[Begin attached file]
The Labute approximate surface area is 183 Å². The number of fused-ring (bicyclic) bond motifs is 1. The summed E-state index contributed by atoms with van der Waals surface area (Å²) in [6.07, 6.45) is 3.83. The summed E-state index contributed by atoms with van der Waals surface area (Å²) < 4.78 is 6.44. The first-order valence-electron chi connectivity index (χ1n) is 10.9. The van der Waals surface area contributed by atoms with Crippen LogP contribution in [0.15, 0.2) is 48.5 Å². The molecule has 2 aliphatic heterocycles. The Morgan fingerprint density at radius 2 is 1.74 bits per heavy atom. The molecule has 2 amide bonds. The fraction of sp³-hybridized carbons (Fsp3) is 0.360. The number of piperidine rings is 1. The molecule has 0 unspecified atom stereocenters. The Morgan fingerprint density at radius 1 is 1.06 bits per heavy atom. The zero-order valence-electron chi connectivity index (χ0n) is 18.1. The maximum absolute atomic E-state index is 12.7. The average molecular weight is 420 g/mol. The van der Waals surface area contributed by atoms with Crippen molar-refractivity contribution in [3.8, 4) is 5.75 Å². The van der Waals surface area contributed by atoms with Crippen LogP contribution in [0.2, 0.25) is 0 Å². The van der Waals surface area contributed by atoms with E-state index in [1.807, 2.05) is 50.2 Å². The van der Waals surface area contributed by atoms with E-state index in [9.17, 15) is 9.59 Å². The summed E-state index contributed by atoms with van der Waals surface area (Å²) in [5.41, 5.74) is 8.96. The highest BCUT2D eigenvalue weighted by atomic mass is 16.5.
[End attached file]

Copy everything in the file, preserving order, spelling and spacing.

The Labute approximate surface area is 183 Å². The number of fused-ring (bicyclic) bond motifs is 1. The summed E-state index contributed by atoms with van der Waals surface area (Å²) in [6.07, 6.45) is 3.83. The summed E-state index contributed by atoms with van der Waals surface area (Å²) < 4.78 is 6.44. The first-order valence-electron chi connectivity index (χ1n) is 10.9. The van der Waals surface area contributed by atoms with Crippen LogP contribution in [0.15, 0.2) is 48.5 Å². The molecule has 2 aliphatic heterocycles. The Morgan fingerprint density at radius 2 is 1.74 bits per heavy atom. The molecule has 2 amide bonds. The fraction of sp³-hybridized carbons (Fsp3) is 0.360. The number of piperidine rings is 1. The molecule has 0 unspecified atom stereocenters. The Morgan fingerprint density at radius 1 is 1.06 bits per heavy atom. The zero-order valence-electron chi connectivity index (χ0n) is 18.1. The maximum absolute atomic E-state index is 12.7. The average molecular weight is 420 g/mol. The van der Waals surface area contributed by atoms with Crippen molar-refractivity contribution in [3.8, 4) is 5.75 Å². The van der Waals surface area contributed by atoms with Crippen LogP contribution in [0.2, 0.25) is 0 Å². The van der Waals surface area contributed by atoms with E-state index in [1.807, 2.05) is 50.2 Å². The van der Waals surface area contributed by atoms with E-state index in [9.17, 15) is 9.59 Å². The summed E-state index contributed by atoms with van der Waals surface area (Å²) in [5.41, 5.74) is 8.96. The highest BCUT2D eigenvalue weighted by atomic mass is 16.5.